Assignments of an existing note and trust deed

Brokers looking to expand their business need to consider arranging trust deed investments by soliciting cash-heavy individuals who invest in interest-bearing opportunities to consider trust deed note investments for greater annual earnings.

With higher yields than most corporate bonds and by setting low-risk LTV conditions, trust deed investors can invest directly in trust deed notes, sometimes called paper, rather than their purchase of lower yielding mortgage-backed bonds (MBBs). To invest in trust deed notes wholly independent of Wall Street’s MBB market, these investors need a trust deed broker to assist as an arranger of the trust deed investment:

  • to make a loan evidenced by a note in favor of the investor and secured by a trust deed on real estate, a process called origination;
  • to buy an existing trust deed note, called an absolute assignment [See RPI Form 241]; or
  • to make a mortgage-backed loan (MBL) evidenced by a note in favor of the investor which is secured by the collateral assignment of an existing note and trust deed held by the borrower, called hypothecation. [See RPI Form 242]

In this Form-of-the-Week review, we limit the discussion to a broker arranging an investor’s acquisition of an existing trust deed note, or making an MBL collaterally secured by an existing note and trust deed.

Related video:

Word-of-the-Week: Hypothecation

Stages of any trust deed note investment

The brokerage stages for arranging a trust deed (TD) investor’s purchase of a trust deed note or making a loan collaterally secured by a trust deed note includes:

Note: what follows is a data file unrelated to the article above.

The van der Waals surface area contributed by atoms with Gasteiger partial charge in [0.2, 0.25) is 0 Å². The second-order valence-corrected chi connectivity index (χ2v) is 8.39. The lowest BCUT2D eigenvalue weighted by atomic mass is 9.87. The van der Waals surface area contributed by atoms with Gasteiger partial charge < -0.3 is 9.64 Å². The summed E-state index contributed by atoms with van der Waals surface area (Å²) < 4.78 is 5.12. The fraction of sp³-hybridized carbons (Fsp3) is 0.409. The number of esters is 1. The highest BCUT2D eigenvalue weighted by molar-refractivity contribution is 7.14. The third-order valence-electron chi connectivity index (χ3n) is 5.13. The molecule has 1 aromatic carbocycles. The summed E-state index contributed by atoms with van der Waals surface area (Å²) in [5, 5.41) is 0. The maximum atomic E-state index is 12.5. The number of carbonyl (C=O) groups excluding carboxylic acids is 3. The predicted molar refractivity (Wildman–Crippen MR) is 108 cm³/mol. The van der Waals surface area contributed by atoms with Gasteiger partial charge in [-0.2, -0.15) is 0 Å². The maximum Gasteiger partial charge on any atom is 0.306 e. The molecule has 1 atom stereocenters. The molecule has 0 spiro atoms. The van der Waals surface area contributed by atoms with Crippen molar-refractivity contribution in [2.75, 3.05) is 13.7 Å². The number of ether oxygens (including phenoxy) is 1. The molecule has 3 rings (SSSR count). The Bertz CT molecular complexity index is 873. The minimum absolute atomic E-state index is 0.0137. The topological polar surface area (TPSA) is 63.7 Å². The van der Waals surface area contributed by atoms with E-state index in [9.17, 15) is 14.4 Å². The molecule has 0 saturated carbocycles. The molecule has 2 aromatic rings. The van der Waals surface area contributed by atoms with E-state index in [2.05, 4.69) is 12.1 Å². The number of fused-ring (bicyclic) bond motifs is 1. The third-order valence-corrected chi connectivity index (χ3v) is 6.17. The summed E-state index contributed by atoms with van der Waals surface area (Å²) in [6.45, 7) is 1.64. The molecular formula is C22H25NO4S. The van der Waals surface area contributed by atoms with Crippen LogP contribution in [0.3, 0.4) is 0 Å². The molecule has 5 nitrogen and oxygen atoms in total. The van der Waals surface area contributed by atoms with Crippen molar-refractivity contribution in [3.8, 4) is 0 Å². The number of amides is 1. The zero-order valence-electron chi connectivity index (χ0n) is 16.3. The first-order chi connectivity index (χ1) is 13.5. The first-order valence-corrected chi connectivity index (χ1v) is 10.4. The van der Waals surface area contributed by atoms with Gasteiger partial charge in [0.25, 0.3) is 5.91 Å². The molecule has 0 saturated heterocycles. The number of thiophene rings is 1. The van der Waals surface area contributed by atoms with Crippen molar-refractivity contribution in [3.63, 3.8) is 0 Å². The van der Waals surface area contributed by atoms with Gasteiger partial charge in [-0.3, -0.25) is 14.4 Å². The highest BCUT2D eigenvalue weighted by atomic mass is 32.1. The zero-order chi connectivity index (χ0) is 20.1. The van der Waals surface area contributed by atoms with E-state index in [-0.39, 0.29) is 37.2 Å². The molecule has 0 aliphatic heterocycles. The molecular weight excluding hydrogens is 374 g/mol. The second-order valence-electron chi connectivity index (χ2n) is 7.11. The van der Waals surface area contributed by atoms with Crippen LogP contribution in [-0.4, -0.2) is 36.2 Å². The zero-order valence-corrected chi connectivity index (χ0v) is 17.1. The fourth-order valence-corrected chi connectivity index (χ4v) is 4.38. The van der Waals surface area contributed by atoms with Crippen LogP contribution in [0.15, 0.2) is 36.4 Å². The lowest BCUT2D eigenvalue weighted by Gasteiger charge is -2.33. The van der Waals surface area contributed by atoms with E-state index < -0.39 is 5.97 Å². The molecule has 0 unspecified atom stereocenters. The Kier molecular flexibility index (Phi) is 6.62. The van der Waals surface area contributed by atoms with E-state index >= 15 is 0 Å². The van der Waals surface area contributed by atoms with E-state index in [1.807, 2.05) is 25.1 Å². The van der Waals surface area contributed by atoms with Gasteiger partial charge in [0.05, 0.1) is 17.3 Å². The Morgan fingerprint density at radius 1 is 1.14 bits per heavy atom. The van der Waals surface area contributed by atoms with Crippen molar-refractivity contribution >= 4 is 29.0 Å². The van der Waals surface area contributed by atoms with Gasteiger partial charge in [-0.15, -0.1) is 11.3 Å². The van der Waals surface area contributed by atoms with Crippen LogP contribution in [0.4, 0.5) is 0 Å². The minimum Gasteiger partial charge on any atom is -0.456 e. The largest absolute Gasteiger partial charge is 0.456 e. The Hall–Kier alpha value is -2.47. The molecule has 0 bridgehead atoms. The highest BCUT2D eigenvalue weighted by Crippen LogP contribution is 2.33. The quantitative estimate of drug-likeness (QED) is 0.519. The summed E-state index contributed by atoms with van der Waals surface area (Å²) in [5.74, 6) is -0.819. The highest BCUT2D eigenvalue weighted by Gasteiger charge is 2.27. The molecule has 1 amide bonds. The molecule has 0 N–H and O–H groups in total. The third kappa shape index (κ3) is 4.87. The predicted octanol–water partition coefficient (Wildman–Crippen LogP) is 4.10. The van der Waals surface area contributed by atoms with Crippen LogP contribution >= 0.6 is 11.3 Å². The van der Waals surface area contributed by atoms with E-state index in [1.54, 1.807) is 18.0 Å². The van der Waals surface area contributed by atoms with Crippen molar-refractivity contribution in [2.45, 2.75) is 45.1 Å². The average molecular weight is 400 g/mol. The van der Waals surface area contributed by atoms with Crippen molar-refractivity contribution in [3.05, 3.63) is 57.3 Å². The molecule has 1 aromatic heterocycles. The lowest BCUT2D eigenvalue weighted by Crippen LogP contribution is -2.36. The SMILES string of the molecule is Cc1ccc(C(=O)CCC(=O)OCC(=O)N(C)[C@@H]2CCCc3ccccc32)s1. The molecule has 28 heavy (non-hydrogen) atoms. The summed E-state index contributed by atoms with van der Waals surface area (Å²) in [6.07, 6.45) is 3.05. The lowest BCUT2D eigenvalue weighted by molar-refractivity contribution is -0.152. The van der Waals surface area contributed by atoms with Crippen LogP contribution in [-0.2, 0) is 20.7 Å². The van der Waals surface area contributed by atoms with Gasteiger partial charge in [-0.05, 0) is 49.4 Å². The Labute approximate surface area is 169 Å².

• due diligence investigations;
  • entry into a trust deed purchase agreement or agreement to hypothecate [See RPI Form 241 and 242];
  • mortgage escrow instructions, funding and closing; and
  • servicing, reconveyance and foreclosure.

During the due diligence stage of any trust deed note investment, the TD investor and their broker need to document and analyze the risks connected with:

  • the payment history on the trust deed note purchased or collaterally assigned;
  • the real estate directly or indirectly securing the investment (physical, title profile, income, location and value);
  • the borrower’s creditworthiness, and on a collateral loan, also the property owner’s;
  • the principal balance on existing mortgages on the property, including the trust deed note being assigned; and
  • title insurance for the assignment.

Also, a trust deed broker typically has an inventory of available trust deed notes listed and fully packaged for delivery of information to a TD investor under a transmittal letter for consideration. [See RPI Form 233]

Related article:

Investing in trust deed notes

The trust deed note as personal property

A negotiable instrument, such as a promissory note secured by a trust deed, contains an unconditional promise to pay a dollar amount as scheduled to the noteholder. A trust deed note is a negotiable instrument, and thus is either absolutely assigned – as in a purchase of a note – or collaterally assigned to a trust deed investor.

Buying or lending on a trust deed note, such as a seller carryback mortgage, is a reliable and profitable investment for trust deed investors, also called private money lenders or hard money lenders. [See RPI e-book Creating Carryback Financing, Chapter 6]

Comparable to a buyer of real estate entering into a purchase agreement with the advice and assistance of a competent transaction agent (TA), the trust deed investor buying a carryback note does so with the advice and assistance of their trust deed broker. [See RPI Form 241]

The investor’s broker gathers information provided by the noteholder prior to preparing an offer to purchase a trust deed note. Relevant information to be collected and reviewed with the investor includes: